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US Natural Gas Production Rose Last Week

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Nov. 20 2020, Updated 3:10 p.m. ET

Weekly US natural gas production  

PointLogic reported that US dry natural gas production rose 0.4% to 70.5 Bcf (billion cubic feet) per day from February 16–22, 2017. Dry natural gas production fell 4.8% compared to the same period in 2016.

The rise in natural gas production is bearish for natural gas (FCG) (UGAZ) (UNG) prices. Lower natural gas prices have a negative impact on natural gas producers’ earnings such as Memorial Resources (MRD), WPX Energy (WPX), Southwestern Energy (SWN), and Range Resources (RRC). For more on natural gas prices, read Part 1 of this series.

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Peak and lows 

The EIA (U.S. Energy Information Administration) estimates that monthly US dry natural gas production peaked at 76.8 Bcf per day in July 2015—the highest level ever. Natural gas production hit 71.5 Bcf per day in June 2016. It was the lowest natural gas production figure since June 2014. US natural gas production fell due to weak natural gas (DGAZ) (BOIL) and crude oil (XLE) (PXI) (USL) prices in early 2016. For more on monthly natural gas production, read US Natural Gas Production Could Pressure Prices.

EIA’s natural gas production estimates 

The EIA estimates that US dry natural gas production could average 73.7 Bcf per day in 2017 and 77.7 Bcf per day in 2018. US dry natural gas production averaged 72.4 Bcf per day in 2016 and 74.1 Bcf per day in 2015. In 2016, US natural gas production fell for the first time since 2005.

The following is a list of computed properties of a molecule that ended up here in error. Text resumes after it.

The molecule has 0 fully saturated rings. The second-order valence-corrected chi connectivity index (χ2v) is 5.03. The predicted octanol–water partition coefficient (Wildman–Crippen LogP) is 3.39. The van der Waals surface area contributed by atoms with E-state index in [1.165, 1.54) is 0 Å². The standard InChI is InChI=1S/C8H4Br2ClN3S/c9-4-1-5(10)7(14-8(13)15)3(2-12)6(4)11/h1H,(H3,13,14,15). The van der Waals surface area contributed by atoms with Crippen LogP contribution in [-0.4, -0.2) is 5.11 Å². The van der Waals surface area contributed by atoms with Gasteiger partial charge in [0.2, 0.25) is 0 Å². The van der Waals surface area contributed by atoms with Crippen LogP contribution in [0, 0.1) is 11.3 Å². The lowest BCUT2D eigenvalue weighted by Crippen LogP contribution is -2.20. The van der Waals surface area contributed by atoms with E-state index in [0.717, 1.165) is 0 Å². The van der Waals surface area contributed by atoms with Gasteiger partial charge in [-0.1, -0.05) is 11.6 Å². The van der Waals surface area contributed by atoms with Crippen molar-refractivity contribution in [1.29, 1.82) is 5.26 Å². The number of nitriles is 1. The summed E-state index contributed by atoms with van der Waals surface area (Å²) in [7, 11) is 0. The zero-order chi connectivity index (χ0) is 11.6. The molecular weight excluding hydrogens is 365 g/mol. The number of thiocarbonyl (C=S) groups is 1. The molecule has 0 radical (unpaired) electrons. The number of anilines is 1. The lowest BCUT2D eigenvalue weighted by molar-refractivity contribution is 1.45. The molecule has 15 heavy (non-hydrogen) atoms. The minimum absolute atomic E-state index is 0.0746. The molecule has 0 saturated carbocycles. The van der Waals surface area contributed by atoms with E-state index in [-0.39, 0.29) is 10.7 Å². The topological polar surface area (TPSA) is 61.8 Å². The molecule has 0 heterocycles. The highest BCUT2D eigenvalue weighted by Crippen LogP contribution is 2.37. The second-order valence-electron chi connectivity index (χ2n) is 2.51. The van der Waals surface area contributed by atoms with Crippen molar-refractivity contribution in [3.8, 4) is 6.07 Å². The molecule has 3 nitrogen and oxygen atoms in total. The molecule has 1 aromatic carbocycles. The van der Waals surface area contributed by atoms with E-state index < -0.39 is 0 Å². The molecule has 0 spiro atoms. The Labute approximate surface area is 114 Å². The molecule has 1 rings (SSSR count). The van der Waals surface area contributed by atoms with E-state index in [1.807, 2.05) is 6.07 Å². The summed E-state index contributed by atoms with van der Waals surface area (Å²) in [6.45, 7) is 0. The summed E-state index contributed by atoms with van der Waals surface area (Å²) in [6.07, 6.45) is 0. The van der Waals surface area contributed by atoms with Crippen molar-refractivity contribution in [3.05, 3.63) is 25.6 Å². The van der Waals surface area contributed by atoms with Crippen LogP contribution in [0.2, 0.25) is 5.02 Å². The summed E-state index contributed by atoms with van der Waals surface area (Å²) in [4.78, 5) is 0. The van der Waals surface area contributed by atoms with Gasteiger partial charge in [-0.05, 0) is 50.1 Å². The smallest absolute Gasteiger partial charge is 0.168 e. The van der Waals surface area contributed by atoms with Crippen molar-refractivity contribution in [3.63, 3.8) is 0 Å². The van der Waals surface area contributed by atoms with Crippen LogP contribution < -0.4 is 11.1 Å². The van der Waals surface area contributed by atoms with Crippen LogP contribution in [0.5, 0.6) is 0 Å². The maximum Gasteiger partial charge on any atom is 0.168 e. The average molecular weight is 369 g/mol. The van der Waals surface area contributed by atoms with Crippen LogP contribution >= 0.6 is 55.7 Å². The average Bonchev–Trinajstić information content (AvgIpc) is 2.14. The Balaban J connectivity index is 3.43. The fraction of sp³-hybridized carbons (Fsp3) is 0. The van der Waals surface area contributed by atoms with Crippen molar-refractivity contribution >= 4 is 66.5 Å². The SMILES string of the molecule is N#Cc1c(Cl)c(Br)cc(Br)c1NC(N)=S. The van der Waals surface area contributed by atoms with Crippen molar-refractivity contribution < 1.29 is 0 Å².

Impact of rising natural gas production 

In his energy policyPresident Trump highlighted that he would reduce regulatory restrictions on the exploration and production of natural gas and crude oil. He said that he would open more federal land for exploration and production activity. If his policies are implemented, it would increase natural gas supplies in an oversupplied natural gas market. The rise in production in 2017 is bearish for natural gas prices.

Natural gas production influences US natural gas inventories. For more on natural gas inventories, read Part 3 of this series. Higher production and inventories can pressure natural gas prices.

In the next part of this series, we’ll take a look at the latest updates on natural gas consumption.

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